Interteaching is a new pedagogical method based on behavior-analytic principles, it includes elements of Keller's (1968) Personalized System of Instruction, reciprocal peer tutoring, and cooperative learning. We examined the effectiveness of interteaching relative to more traditional methods of instruction in a controlled laboratory setting. We randomly assigned participants to 1 of 4 conditions: interteaching, lecture, reading, or control. Participants in the interteaching group performed significantly better on a short multiple-choice quiz than participants in the other groups. Our results suggest that interteaching may be an effective alternative to other methods of classroom instruction.
This study examines the effectiveness of interteaching as compared to traditional methods of instruction. Interteaching is similar to personal system of instruction (PSI) but attempts to negate some of the drawbacks of PSI. Specifically, interteaching does not require mastery learning, students are self-paced during each course meeting rather than across the semester, a focus on student discussion reduces the burden on teacher resources, and as teachers still lecture and facilitate discussion, they are a more active and visible player in the learning process. Participants were broken up into four groups consisting of interteaching, lecture, reading and control, and were quizzed on the content covered. Findings show that students in the interteaching group answered a statistically significantly greater percentage of questions correctly, suggesting that interteaching “might be an effective alternative to other traditional forms of instruction” (p. 162). The authors note “the combination of features that (a) requires active learning, (b) capitalizes on immediate social reinforcement from peers and instructor, (c)creates a clear cooperative learning environment, and (d) provides a clear relation between study and test materials likely facilitates learning and results in better retention than the other methods we tested” (p. 162).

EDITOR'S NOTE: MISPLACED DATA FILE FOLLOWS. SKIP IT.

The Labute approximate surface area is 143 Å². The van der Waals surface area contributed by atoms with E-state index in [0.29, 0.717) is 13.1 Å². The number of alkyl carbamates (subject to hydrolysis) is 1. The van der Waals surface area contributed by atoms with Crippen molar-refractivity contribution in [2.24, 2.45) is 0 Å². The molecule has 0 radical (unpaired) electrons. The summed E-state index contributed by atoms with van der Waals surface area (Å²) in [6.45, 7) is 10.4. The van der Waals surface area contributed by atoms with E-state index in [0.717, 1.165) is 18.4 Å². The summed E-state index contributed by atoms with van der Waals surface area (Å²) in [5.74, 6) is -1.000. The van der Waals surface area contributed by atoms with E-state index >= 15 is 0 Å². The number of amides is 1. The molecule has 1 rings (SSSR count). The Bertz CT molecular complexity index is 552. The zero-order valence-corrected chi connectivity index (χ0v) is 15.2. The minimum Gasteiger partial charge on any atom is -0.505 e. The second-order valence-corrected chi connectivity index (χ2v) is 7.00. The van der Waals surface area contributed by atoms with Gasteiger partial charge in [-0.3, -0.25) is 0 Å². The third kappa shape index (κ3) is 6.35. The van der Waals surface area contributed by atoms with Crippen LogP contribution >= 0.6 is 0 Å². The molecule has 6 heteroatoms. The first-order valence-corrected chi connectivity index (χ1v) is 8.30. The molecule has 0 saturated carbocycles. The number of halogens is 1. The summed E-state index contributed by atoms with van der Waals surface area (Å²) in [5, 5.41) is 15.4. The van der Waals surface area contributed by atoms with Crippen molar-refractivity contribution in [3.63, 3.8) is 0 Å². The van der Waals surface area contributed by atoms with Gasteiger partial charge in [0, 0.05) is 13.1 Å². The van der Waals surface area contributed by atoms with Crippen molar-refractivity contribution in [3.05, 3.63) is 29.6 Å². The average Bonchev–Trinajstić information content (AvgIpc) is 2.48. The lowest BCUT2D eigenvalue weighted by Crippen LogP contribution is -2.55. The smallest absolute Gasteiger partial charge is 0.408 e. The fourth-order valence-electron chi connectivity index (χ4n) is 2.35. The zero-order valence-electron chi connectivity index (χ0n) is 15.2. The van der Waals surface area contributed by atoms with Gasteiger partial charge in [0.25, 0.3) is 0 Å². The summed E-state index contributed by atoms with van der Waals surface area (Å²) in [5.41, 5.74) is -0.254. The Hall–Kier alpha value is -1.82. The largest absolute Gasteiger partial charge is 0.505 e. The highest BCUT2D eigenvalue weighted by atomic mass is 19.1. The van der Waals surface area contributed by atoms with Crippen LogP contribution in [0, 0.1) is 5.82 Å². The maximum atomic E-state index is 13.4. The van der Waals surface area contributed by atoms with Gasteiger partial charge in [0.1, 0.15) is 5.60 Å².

Saville, B. K., Zinn, T. E., & Elliott, M. P. (2005). Interteaching versus traditional methods of instruction: A preliminary analysis. Teaching of Psychology, 32(3), 161-163.
|Links to Article||https://scholar.google.com/scholar?q=Interteaching+vs.+traditional+methods+of+Instruction:+A+preliminary+analysis&hl=en&as_sdt=0&as_vis=1&oi=scholart|
|Publication Type||Journal Article|
|In Publication||Teaching of Psychology|
|Type of Research||Other|
|Intervention/Areas of Study||Active learning, Adaptive learning, Collaborative, group, or team-based learning, Content-student interactions, Course and program evaluation, Course design, Course organization, Faculty and professional development and/or training, Instructor-student interactions, Personalized learning, Self-paced learning, Student readiness, Student support, Student-student interactions|
|Level of Analysis||Student-level|
|Specific Populations Examined||Undergraduates|
|Specific Institutional Characteristics of Interest||4-year Institution, Bachelors-granting|
|Specific Course or Program Characteristics||Arts and humanities, Formal sciences, Natural sciences, Social sciences, STEM|
|Outcome Variables of Interest||Academic achievement or performance, including assessment scores and course grades, Institutional effectiveness, Instructional effectiveness, Learning effectiveness, Program effectiveness|
|Student Sample Size||0-99|